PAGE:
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What Am I Buying?! Understanding Website Technology & Costs

Your website is a critical part of how audiences experience your organization’s brand. The choices we make about web technology significantly determine how effective it is in accomplishing our goals—usually having impacts that are felt for years. It’s critical, then, to be as informed as possible about what it actually takes to build and maintain your site.

But what’s a person to do if they are confused—or flat-out turned off by—technical jargon? And how on earth can you evaluate the cost of building your website if you don’t speak the language?

Well, there are many factors that impact both the quality and cost of building a website. And when I talk about cost, I mean more than the financial impact. Cost also encompasses time and effort—and a big driver of a website’s “total cost” is how our technology choices impact an organization’s operations and a website’s user experience.

Since web technology—everything from how your website is built to the systems that will be integrated into it—impacts nearly everyone in an organization in one way or another, it’s critical that technology choices be widely understood. As a design-driven development web development firm, our approach is to approach (and discuss) technology from a human-centric perspective.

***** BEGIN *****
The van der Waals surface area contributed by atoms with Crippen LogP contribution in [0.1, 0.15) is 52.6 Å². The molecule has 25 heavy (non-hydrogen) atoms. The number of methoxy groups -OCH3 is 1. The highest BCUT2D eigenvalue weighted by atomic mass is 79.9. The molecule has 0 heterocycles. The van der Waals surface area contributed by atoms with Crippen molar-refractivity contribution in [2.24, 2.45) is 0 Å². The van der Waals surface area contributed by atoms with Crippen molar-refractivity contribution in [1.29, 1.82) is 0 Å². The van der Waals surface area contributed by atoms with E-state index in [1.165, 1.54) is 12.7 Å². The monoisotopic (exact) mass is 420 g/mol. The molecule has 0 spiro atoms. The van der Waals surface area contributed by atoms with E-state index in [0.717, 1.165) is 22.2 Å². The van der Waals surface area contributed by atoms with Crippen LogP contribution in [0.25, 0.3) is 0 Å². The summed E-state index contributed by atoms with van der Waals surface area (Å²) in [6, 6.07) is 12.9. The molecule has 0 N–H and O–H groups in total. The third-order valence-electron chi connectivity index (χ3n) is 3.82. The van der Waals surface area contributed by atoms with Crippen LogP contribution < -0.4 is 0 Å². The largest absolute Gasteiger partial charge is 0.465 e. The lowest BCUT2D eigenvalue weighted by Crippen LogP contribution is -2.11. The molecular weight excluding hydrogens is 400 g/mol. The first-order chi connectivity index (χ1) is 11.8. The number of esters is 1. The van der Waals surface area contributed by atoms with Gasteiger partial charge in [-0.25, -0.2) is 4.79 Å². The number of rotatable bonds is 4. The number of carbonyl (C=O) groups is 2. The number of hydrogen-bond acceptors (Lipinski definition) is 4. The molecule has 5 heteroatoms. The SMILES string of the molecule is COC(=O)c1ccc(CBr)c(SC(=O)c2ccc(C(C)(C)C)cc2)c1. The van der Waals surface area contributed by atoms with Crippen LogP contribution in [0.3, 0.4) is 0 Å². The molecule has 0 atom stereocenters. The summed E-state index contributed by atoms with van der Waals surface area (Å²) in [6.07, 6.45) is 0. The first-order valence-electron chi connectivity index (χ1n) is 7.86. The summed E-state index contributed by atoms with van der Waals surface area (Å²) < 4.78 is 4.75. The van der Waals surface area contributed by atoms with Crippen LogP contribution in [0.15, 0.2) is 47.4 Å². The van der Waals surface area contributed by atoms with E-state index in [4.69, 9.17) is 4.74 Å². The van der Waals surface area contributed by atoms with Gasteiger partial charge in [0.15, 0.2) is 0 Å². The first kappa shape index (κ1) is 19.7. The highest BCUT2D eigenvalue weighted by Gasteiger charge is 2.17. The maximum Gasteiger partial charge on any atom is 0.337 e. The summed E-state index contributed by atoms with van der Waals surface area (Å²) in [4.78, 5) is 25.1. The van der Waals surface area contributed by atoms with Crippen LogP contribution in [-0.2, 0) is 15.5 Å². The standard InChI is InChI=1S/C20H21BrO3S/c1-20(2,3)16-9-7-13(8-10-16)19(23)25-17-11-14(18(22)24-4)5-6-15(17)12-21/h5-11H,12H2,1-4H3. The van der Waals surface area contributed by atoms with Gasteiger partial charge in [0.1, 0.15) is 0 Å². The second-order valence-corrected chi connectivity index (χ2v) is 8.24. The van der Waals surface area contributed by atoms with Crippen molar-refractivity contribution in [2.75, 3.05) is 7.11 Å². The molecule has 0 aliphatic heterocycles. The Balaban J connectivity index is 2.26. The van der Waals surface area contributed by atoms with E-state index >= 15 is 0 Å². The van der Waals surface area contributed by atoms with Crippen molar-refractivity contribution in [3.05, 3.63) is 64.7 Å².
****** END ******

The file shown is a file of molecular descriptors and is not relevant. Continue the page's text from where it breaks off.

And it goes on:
What choices do we have and how will they impact our organization, it’s people, and our mission? This all starts with getting past the first stumbling block.

The Technical Hurdle

Similar to the medical industry, the biggest barrier to understanding web technology is the over-reliance on jargon in technical discussions. All those acronyms, weird phrases, foreign concepts, and inside jokes like the ID10T error—they almost seemed designed to keep non-technical folks on the outside looking in.

When people try to explain how the internet works to the layman, there’s an analogy that is often that it’s like “a bunch of pipes.” Now, while this may be passable, it’s also a gross oversimplification that completely limits how we understand the web. For example, a pipe implies, from everyday experience, continuous flow and permanent connection. But that’s not how the Internet works.

The internet is a distributed network of wires, radio waves, machines, and software. It’s governed by standards and protocols. Information transmission may seem continuous, but in fact is broken up, sent to travel across many paths, and then reassembled as needed. (That’s the TCP/IP protocol for you.)